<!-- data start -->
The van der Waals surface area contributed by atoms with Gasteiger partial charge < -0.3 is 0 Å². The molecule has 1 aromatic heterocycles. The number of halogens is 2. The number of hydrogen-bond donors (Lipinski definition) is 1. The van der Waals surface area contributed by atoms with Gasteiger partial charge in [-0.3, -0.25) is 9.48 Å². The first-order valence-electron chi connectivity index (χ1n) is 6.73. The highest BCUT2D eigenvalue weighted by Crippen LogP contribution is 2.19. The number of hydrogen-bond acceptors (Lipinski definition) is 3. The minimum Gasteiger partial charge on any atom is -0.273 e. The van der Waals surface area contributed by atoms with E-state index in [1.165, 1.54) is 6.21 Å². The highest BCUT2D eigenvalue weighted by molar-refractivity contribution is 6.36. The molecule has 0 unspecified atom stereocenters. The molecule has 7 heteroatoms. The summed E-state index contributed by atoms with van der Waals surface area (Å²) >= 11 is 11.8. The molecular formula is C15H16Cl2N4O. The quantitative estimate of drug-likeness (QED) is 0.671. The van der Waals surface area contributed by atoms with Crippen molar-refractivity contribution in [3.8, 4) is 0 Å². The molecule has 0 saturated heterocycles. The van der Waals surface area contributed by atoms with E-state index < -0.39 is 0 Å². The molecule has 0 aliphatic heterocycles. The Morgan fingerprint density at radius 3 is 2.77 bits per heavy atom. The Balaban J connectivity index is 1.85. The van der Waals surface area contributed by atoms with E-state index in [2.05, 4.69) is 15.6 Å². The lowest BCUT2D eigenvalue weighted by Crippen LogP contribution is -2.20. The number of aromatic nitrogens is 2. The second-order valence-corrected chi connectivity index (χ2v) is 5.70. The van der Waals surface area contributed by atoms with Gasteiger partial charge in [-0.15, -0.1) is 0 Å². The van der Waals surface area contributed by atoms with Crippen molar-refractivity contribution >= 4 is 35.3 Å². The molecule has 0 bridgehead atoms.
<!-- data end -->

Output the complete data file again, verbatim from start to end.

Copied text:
The van der Waals surface area contributed by atoms with Gasteiger partial charge < -0.3 is 0 Å². The molecule has 1 aromatic heterocycles. The number of halogens is 2. The number of hydrogen-bond donors (Lipinski definition) is 1. The van der Waals surface area contributed by atoms with Gasteiger partial charge in [-0.3, -0.25) is 9.48 Å². The first-order valence-electron chi connectivity index (χ1n) is 6.73. The highest BCUT2D eigenvalue weighted by Crippen LogP contribution is 2.19. The number of hydrogen-bond acceptors (Lipinski definition) is 3. The minimum Gasteiger partial charge on any atom is -0.273 e. The van der Waals surface area contributed by atoms with E-state index in [1.165, 1.54) is 6.21 Å². The highest BCUT2D eigenvalue weighted by molar-refractivity contribution is 6.36. The molecule has 0 unspecified atom stereocenters. The molecule has 7 heteroatoms. The summed E-state index contributed by atoms with van der Waals surface area (Å²) >= 11 is 11.8. The molecular formula is C15H16Cl2N4O. The quantitative estimate of drug-likeness (QED) is 0.671. The van der Waals surface area contributed by atoms with Crippen molar-refractivity contribution in [3.8, 4) is 0 Å². The molecule has 0 saturated heterocycles. The van der Waals surface area contributed by atoms with E-state index < -0.39 is 0 Å². The molecule has 0 aliphatic heterocycles. The Morgan fingerprint density at radius 3 is 2.77 bits per heavy atom. The Balaban J connectivity index is 1.85. The van der Waals surface area contributed by atoms with E-state index in [2.05, 4.69) is 15.6 Å². The lowest BCUT2D eigenvalue weighted by Crippen LogP contribution is -2.20. The number of aromatic nitrogens is 2. The second-order valence-corrected chi connectivity index (χ2v) is 5.70. The van der Waals surface area contributed by atoms with Gasteiger partial charge in [-0.15, -0.1) is 0 Å². The van der Waals surface area contributed by atoms with Crippen molar-refractivity contribution >= 4 is 35.3 Å². The molecule has 0 bridgehead atoms.